Almost all the fiction and films about zombies focus on the immediate threat they present, how the protagonists escape, defeat, or succumb to the mindless, undead killing machines that pursue them. Max Brooks takes a different approach in WORLD WAR Z: His tale is told by the survivors, after the fact.

The framework is WORLD WAR Z is simple: Twelve years after the great zombie war, an author of the United Nation’s Postwar Commission Report decides to collect the stories of the people involved in all facets of the war. So he interviews people – injecting him into the stories as little as possible – and gathers the stories together in sections (such as the early days when the outbreak was described as “African rabies,” to the darkest times of the war, to the push to retake the world) that, together, chart the development of what happened.

The survivors interviewed are a truly varied lot. They not only come from different countries, but they also had very different roles in the war. There’s an entrepreneur who shamelessly made money off the initial panic – and refuses to apologize from profiting from all the death. There are politicians who re-created their countries after the fall, sometimes advancing (Cuba became capitalist!) or going back (as Russia became a dictatorship again). A soldier tells the horrors of the Battle of Yonkers, the first massive defeat for the human armies; a wheelchair-bound patrolman talks about how to beat the zombies one on one. And we learn about the Redeker Plan, the template begun in South Africa, and adopted almost everywhere else, that calculated, through horrifying scientific methodology, not just who would be saved, but how the rest would be sacrificed to ensure the survival of the saved.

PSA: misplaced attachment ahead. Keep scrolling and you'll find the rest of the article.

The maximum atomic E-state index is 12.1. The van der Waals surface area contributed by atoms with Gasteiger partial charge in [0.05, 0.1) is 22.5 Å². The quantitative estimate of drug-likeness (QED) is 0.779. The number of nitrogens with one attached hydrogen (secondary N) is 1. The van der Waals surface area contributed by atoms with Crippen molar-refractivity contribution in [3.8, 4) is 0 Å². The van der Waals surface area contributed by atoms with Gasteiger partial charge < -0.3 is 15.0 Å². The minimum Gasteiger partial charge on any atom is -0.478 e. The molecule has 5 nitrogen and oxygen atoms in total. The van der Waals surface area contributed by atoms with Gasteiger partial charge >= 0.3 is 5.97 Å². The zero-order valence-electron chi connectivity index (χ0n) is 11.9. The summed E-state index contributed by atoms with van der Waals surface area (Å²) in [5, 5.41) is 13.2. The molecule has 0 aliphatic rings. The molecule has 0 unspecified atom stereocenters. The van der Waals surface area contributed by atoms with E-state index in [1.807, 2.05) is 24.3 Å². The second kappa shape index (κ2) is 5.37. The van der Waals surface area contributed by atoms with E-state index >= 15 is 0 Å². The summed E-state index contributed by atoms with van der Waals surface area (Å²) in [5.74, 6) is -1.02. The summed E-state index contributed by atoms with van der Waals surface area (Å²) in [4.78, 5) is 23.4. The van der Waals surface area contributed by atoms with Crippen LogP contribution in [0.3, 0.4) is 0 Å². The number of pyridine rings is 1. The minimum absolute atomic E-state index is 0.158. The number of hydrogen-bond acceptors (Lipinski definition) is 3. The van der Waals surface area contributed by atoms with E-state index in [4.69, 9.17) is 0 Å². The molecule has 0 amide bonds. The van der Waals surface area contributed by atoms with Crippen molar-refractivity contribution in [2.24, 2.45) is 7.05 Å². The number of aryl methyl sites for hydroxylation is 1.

WORLD WAR Z goes beyond the zombie threat to how people tried to keep their humanity during the crisis. One woman recounts how when so many people fled north to Canada (where the cold would slow down or even stop the zombies), the initial camaraderie shared by those survivors degenerated as food ran out. A Chinese military official struggled with his decision to effectively desert the army and steal a nuclear submarine for the survival of his crew. We even hear from a “feral child,” one of the children who survived and grew in the wild when their parents (and towns) were killed.

Max Brooks (who previously “covered” the zombie threat with his tongue-in-cheek book THE ZOMBIE SURVIVAL GUIDE) gives us a compelling look (or, more accurately, look back) at how humanity would react to and handle a crisis. His characters are all diverse, believable, and affected in different ways by a catastrophe that brought out both the worst and the best in people. The zombies aren’t what’s important (for example, we never learn what started it all); the people are, and the mosaic of their stories creates a picture of what happened in the war and what is happening now. WORLD WAR Z is an original, engaging take on zombies – and the people who were changed by them.

Overall grade: A

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